The Poets and Writers Magazine has several resources other than the writing prompts I came across the other day.  There is a blog about upcoming writing contests, a classified section with calls for manuscripts, an E-newsletter, and a whole host of other things to explore.  I'm having trouble pulling away from it to continue writing here!

I thought I'd share my favorite writing prompts, plus my response to one of them:

Erasure poem: find a text that branches out from your regular reading material, underline words or phrases you like, and then white or cross out the rest.  Use the remains for inspiration.

You and Me: write a poem to your past or future self to warn or reassure, and ask questions without answers.

A Universal Message: everything you encounter today could be a sign from a greater power.  Write a poem connecting these seemingly incidental occurences.

Start a Collection: take a week to collect photos, small objects, favorite passages, and overheard conversations.  Keep your collection in a shoebox.  At the end of the week, take everything out and use the ingredients to write a story.

Art of Arbitrary: open any books from your shelves and choose words at random.  Write down 10.  Use this list to write a poem of 5 couplets without using the first person.

My choice was pretty clear.  Since I tend to be rather painfully organized and a creature of habit more often than not, I was attracted to forcing a little randomness (plus I have a lot of books to choose from!).

See more of my photography here
Nina Boyd

Upon a gath'ring ceremonial
they formed 'round a god made corporeal
But now rejecting the light,
lonesome orbs spin from sight.
The vast skies unwind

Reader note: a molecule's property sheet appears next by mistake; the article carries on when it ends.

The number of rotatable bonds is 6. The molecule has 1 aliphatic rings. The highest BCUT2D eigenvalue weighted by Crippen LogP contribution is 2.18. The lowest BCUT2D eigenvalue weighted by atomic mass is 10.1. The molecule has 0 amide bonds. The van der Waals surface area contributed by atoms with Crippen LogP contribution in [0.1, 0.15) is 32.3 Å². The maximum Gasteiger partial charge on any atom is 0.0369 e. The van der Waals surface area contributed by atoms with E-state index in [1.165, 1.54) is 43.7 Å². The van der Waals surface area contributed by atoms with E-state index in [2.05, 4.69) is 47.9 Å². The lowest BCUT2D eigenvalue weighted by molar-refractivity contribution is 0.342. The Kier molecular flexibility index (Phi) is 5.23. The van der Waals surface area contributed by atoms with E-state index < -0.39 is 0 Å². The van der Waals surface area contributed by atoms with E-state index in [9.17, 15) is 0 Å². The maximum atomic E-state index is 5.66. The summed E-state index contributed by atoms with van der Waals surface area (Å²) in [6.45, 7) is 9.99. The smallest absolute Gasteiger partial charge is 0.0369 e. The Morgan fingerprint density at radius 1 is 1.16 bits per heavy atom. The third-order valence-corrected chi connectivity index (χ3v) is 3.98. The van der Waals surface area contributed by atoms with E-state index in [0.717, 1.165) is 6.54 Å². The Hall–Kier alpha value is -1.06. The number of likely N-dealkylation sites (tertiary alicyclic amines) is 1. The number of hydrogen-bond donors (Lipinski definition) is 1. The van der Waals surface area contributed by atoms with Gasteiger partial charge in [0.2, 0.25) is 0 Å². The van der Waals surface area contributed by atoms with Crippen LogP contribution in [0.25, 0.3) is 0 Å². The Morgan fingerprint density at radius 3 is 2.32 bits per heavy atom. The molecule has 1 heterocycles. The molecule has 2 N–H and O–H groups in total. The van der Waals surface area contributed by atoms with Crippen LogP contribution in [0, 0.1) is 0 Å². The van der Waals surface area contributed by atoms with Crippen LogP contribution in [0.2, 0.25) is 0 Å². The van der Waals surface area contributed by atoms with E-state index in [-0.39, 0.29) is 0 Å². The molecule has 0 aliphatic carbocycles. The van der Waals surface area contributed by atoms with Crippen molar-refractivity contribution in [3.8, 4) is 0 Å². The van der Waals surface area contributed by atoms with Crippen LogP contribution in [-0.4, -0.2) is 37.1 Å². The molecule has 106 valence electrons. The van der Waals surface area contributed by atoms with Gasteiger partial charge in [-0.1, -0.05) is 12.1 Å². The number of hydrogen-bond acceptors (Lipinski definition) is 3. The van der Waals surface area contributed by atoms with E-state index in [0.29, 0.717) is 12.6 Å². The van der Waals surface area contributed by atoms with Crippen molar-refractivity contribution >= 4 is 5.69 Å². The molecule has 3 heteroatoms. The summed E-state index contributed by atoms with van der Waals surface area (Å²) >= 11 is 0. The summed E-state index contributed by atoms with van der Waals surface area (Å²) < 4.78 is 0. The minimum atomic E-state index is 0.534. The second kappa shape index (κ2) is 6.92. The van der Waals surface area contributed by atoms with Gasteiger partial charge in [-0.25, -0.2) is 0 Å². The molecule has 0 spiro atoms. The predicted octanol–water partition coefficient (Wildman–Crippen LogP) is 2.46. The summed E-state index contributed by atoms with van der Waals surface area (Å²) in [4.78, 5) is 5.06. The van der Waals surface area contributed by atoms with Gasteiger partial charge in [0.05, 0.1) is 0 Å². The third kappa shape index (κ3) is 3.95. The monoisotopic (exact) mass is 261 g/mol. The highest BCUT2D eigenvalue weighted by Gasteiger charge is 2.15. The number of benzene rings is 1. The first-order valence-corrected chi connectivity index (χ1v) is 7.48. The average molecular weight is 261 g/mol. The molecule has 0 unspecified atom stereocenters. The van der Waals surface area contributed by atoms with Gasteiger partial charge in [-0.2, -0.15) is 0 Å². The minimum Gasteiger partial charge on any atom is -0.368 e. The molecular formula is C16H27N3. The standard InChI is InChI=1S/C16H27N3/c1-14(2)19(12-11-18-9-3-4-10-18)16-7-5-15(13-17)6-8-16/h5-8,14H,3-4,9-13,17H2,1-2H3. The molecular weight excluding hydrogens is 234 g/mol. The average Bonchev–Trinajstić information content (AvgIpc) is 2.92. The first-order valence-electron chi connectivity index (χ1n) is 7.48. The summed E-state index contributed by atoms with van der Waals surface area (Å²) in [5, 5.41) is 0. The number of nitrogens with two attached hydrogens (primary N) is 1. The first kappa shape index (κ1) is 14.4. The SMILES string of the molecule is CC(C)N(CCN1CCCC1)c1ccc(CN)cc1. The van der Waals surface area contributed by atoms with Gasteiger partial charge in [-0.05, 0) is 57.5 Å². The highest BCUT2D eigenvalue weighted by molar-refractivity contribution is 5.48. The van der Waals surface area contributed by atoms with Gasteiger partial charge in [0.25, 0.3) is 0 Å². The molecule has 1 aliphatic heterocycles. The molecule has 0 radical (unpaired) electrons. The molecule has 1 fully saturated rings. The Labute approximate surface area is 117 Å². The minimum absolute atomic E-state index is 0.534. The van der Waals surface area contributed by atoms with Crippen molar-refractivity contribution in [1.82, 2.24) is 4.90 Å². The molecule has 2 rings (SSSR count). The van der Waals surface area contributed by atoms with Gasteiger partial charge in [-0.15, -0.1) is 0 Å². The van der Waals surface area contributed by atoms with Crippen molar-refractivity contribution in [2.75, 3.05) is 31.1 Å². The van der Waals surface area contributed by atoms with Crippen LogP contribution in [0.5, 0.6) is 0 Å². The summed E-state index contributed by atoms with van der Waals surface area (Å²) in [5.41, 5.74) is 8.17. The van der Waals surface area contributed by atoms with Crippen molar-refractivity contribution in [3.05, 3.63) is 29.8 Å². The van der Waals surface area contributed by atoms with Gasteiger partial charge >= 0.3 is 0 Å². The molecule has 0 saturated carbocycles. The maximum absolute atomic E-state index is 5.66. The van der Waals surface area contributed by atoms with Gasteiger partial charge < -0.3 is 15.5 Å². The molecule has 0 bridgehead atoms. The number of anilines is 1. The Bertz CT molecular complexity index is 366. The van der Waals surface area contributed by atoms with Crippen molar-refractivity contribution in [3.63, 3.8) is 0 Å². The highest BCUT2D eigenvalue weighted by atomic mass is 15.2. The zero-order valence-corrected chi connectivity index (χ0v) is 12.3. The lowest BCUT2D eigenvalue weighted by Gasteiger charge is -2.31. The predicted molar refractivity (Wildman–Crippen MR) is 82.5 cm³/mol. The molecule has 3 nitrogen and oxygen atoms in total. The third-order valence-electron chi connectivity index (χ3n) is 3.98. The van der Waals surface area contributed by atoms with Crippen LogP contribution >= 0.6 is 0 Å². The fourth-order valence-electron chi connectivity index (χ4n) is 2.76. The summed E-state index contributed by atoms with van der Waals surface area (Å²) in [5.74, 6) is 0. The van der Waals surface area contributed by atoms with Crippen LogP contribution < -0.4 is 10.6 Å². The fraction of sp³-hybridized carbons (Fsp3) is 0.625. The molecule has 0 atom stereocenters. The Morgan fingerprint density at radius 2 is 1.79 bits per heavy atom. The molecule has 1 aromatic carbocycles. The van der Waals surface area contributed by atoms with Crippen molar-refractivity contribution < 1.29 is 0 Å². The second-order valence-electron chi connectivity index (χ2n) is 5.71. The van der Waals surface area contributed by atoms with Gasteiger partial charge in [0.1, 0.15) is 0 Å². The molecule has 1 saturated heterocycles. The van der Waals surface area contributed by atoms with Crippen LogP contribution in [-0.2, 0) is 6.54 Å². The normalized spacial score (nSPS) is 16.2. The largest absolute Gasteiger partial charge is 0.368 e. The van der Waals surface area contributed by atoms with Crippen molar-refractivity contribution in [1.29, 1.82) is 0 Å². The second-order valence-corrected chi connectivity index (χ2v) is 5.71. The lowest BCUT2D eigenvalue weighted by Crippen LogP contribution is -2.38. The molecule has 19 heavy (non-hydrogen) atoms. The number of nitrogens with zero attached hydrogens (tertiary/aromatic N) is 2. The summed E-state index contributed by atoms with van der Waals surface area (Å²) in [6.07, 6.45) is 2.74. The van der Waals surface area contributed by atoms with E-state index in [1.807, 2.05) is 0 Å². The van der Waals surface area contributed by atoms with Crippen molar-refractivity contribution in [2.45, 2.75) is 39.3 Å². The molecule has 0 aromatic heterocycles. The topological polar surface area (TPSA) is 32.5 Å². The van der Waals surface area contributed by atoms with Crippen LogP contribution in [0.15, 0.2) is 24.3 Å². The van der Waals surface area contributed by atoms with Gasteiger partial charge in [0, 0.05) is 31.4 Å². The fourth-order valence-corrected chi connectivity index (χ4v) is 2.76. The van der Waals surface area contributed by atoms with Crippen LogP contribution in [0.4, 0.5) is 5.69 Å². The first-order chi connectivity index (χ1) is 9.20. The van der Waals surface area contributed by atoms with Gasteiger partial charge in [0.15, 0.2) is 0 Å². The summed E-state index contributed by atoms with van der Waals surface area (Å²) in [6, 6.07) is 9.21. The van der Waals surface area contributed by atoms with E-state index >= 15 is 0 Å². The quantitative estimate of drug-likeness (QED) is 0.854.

Free from temporal bind.
Planets tumbling into blackness
Dodge chaotic, cosmic madness
An ordered universe is gone
We look up and see only space.

Wednesday, October 24, 2012

"What Do You Do?"

Alice in Wonderland Art Jam
I've been thinking a lot about how I answer the question, "What do you do?"  Even though overall I like my "nine to five," as they say, I don't consider it self-defining by any means.  What, then, compels me to answer that question by filling in the blank with this job?  What keeps me from proclaiming myself a writer or an artist, and instead makes me define myself by what I do to pay the bills?

Alice in Wonderland Art Jam
I've come to the conclusion that I can't fairly call myself a writer or an artist until I start becoming those things more--that is, until I actively spend more time producing art than I spend at my nine to five.

Monday, October 22, 2012

Our Fellow Artists: Matt Beard

"Bird's Eye View" by Matt Beard

I have always loved color, and Matt Beard does it well.  An artist living in Humboldt County, he seems very influenced by nature, especially the ocean--and what better inspiration for color than those California waves?  I thoroughly enjoyed browsing all of his galleries, noticing in each one that his landscapes all seemed to reflect the rhythm and texture of waves--even landscapes that had minimal water in them. 

"Redwood Roots" by Matt Beard
"Shoebox Series #4" by Matt Beard
Ironically, in my search for pieces that demonstrated remarkable use of color, it was Beard's ink work that caught my eye.  Once I saw his line work and excellent balance of black and white, I had to see if he also worked in color.  I'm glad I kept browsing his site, because I found some truly breathtaking compositions, handled with bold, graphic simplicity.  
"Afternoon Mourning" by Matt Beard
Each piece is unique, but has that unmistakable signature style we as artists try so hard to develop.  Plus, not only are the pieces rendered well, they also invite the viewer to explore the world.  They are a great tribute to places, and the feeling that permeates those places.  Matt Beard really captures the essence of each landscape, whether it's redwood forests or rolling waves.

Sunday, October 21, 2012

Cooler Weather + Cozy Blankets = Disaster!

There is nothing cozier than climbing into bed with some paper and a pen.  Add the long-awaited dip from 100° to the mid 60s we've had here and you've got yourself a recipe for a novel.